After seeing some weakness earlier in the session, treasuries showed a notable turnaround over the course of the trading day on Thursday. Strong demand for an auction of seven-year notes helped to drive treasuries firmly into positive territory.

The benchmark ten-year note moved off its high for the session going into the close but still managed to end the session notably higher. Subsequently, the yield on the ten-year note closed down 3.9 basis points at 2.733 percent.

The strength among treasuries came as the results of the Treasury Department's auction of $24 billion worth of seven-year notes helped to ease some of the recent concerns about the outlook for demand for government debt.

The seven-year note auction drew a yield of 2.384 percent and a bid-to-cover ratio of 2.52. The bid-to-cover ratio, an indicator of demand, came in well above the 2.11 reported for the previous auction of $22 billion worth of seven-year notes last month.

Following a strong two-year note auction on Tuesday, relatively weak demand for a five-year note auction yesterday combined with a failed 40-year gilt auction in the U.K. raised some concerns about the risks faced by heavily indebted, money printing countries.

On Wednesday, the Treasury Department's auction of $34 billion worth of five-year notes drew a higher than expected yield of 1.849 percent and a bid-to-cover ratio of 2.02. The bid-to-cover ratio came in well below the 2.21 from the previous auction of five-year notes.

Earlier in the day, the U.K. Debt Management Office had said investors bid for 1.63 billion pounds of the 40-year gilts compared to the 1.75 billion pounds offered.

The bond market weakness seen earlier on Thursday came as traders digested some economic reports that suggested some stabilization.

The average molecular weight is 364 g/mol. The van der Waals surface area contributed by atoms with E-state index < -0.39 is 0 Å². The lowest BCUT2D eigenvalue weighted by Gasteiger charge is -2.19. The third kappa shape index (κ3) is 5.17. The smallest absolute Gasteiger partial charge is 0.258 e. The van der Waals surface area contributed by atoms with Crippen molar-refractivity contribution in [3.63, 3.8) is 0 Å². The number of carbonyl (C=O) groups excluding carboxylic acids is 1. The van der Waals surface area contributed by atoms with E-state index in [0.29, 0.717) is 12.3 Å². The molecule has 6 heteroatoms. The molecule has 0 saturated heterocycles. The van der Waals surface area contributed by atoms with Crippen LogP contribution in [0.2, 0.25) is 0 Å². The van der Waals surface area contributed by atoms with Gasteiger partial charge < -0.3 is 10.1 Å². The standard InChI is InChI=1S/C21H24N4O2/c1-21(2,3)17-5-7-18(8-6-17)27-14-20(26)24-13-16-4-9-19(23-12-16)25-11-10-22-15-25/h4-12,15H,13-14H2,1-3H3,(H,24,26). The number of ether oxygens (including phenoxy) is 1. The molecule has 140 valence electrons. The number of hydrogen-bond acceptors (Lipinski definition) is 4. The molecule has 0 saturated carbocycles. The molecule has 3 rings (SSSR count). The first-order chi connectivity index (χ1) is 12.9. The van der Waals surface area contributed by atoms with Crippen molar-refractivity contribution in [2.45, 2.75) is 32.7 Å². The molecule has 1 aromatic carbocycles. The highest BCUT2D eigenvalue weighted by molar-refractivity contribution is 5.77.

While the Commerce Department's final report on fourth quarter gross domestic product showed that the economy contracted a little faster than previously estimated, the revised drop in GDP was not quite as steep as economists had been expecting.

The report released on Thursday showed that GDP fell by a revised 6.3 percent in the fourth quarter compared to the preliminary estimate of a 6.2 percent decrease. Economists had been expecting GDP to be revised to show a somewhat steeper 6.6 percent contraction.

With the downward revision, the contraction in the fourth quarter still marked the weakest quarter since a 6.4 percent decrease in GDP in the first quarter of 1982. However, with only a week left in the first quarter, the data was largely viewed as old news.

In other economic news, the Labor Department said that initial jobless claims in the week ended March 21st rose to 652,000 from the previous week's revised figure of 644,000. Economists had expected claims to rise to 650,000 from the 646,000 originally reported for the previous week.

While the jobless claims data indicates continued weakness in the labor market, it suggests that the employment situation is stabilizing rather than showing a continued deterioration.

Trading on Friday could be impacted by the release of the Commerce Department's report on personal income and spending in the month of February along with the Reuters/University of Michigan's revised reading on consumer sentiment in the month of March.

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